Perry: Obama's Deportation Plan Won't Alter Texas Law

Gov. Rick Perry said that the White House's new policy giving some illegal immigrants a two-year reprieve from deportation won't change Texas' policies against providing services for undocumented immigrants.
by | August 21, 2012
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Joining a growing chorus of complaints about President Obama's new policy giving some illegal immigrants a two-year reprieve from deportation, Gov. Rick Perry has advised state agencies that the federal move will not change Texas' policies against providing services for those who remain in the country.

In a letter distributed to state agencies on Monday, Perry calls the president's plan "a slap in the face to the rule of law and our Constitutional framework of separated powers."

"To avoid any confusion on the impact of the Obama administration's actions, I am writing to ensure that all Texas agencies understand that (Homeland Security) Secretary (Janet) Napolitano's guidelines confer absolutely no legal status whatsoever to any alien who qualifies for the federal 'deferred action' designation," Perry said.

"In fact, the secretary specifically closed her directive by explaining that [t]his memorandum confers no substantive right, immigration status or pathway to citizenship."

He continued: "The secretary's directive does not undermine or change our state laws, or any federal laws that apply within the State of Texas."

Perry's advice comes after Napolitano issued guidelines under which deportation of illegal immigrants can be delayed up to two years, a move that could affect as many as 1.7 million people nationwide.

Arizona Gov. Jan Brewer, a Republican, issued an executive order last week denying benefits and driver's licenses to illegal immigrants who apply for the deferred action. Nebraska Gov. Dave Heineman said Saturday that those people covered by the federal "deferred action" remain ineligible for state benefits like driver's licenses and other services, as well.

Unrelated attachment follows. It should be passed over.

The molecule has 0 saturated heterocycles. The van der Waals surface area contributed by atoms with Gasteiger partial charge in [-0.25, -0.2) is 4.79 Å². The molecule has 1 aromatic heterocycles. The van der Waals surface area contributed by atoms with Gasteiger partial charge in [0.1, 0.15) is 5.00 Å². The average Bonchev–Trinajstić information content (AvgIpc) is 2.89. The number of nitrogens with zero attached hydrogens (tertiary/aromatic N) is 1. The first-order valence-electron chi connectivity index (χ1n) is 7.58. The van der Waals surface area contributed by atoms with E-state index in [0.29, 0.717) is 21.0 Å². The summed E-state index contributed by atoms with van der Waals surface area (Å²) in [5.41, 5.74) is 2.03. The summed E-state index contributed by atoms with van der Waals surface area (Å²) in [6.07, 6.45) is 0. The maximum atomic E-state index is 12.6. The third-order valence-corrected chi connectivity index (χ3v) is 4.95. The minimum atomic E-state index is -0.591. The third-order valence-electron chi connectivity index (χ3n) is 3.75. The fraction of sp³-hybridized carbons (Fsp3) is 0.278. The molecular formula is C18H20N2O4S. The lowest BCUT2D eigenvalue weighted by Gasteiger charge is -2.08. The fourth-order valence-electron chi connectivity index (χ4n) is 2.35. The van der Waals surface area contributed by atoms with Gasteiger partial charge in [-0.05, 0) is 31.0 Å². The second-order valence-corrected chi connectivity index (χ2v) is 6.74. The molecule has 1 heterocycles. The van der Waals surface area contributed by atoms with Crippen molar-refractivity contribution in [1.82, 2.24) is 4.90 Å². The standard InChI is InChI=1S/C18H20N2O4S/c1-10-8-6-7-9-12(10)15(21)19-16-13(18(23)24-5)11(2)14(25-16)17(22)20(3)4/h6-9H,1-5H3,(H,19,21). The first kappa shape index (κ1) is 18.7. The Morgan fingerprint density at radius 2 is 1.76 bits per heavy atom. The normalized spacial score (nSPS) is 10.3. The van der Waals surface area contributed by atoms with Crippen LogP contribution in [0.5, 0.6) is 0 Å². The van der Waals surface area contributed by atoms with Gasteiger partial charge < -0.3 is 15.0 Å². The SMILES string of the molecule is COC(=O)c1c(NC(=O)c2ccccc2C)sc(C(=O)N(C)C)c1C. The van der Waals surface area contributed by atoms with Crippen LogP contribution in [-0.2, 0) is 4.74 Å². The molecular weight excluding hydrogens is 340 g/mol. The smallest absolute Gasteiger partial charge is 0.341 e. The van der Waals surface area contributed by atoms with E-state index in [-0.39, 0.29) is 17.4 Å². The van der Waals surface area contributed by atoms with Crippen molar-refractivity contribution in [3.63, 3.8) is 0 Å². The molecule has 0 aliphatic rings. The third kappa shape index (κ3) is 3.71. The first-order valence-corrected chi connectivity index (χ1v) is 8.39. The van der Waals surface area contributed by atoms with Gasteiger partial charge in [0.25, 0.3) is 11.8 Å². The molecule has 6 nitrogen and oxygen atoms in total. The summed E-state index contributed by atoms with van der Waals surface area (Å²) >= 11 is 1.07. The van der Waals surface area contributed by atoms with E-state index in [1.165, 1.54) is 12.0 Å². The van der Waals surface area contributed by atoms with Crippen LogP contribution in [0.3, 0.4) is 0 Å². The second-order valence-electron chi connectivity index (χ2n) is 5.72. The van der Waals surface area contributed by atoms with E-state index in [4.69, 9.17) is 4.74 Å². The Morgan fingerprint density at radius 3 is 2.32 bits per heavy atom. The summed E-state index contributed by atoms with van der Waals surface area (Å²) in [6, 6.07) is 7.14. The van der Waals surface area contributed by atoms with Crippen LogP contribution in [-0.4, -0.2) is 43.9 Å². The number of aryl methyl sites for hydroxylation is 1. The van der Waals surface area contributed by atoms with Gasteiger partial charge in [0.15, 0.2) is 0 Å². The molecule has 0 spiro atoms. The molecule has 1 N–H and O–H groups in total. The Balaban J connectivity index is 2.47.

In Texas, applicants for new driver's licenses or state IDs must prove legal residency, and some applicants for renewals are also required to show legal status or citizenship. Officials said that policy will not change.

In his letter, Perry noted that the new federal policy does "not change our obligations under federal and Texas law to determine a person's eligibility for state and local public benefit. Federal law prohibits conferring such benefits to most unlawfully present aliens, absent a state law to the contrary."

President Obama's new policy unveiled two months ago affects thousands of immigrants who are younger than 31 and who have graduated or are currently enrolled in school, have earned a GED or have been honorably discharged from the armed forces.

They must have lived in the country consistently since June 15, 2007, and cannot have been convicted of a serious misdemeanor, three misdemeanors or a felony, federal officials said.

Austinites eligible to apply for the federal deferral program said it was not unexpected. Most said the only benefit they had contemplated applying for was a driver license, which they cannot now get.

"Perry is a Republican and this is an Obama administration policy. Anything he says the Republicans probably won't like," said Daniel Olvera, 23, immediate past president of the University Leadership Initiative at the University of Texas. The group has been advocating for a change in federal deportation law.

Olvera, who came to the United States from Mexico in 2001, recently graduated from the University of Texas.

Others suggested the opposition of Perry and other state governors could move the political fight over "deferred action" to an expected push in Texas and other states to bolster immigration laws on their own -- actions that have drawn federal rebuke in the past.

Federal officials insist immigration is solely a federal responsibility. Officials in Texas, Arizona and other states have countered that the federal government is not enforcing its laws.

The U.S. Supreme Court in June invalidated major provisions of a controversial Arizona immigration law but left intact one provision that requires police to verify the legal status of anyone they stop or arrest.

"Gov. Rick Perry's letter is just another part of the political fight that's going on to deny any benefits to immigrants who are in the country illegally-- no matter what the circumstances," said Marion Chapala, an undocumented Mexican citizen who has lived and worked in Austin since 1998.

"People like me are just caught in the middle. I really didn't expect getting any state services because of Obama's new policy, so I'm not surprised."

(c)2012 Austin American-Statesman, Texas


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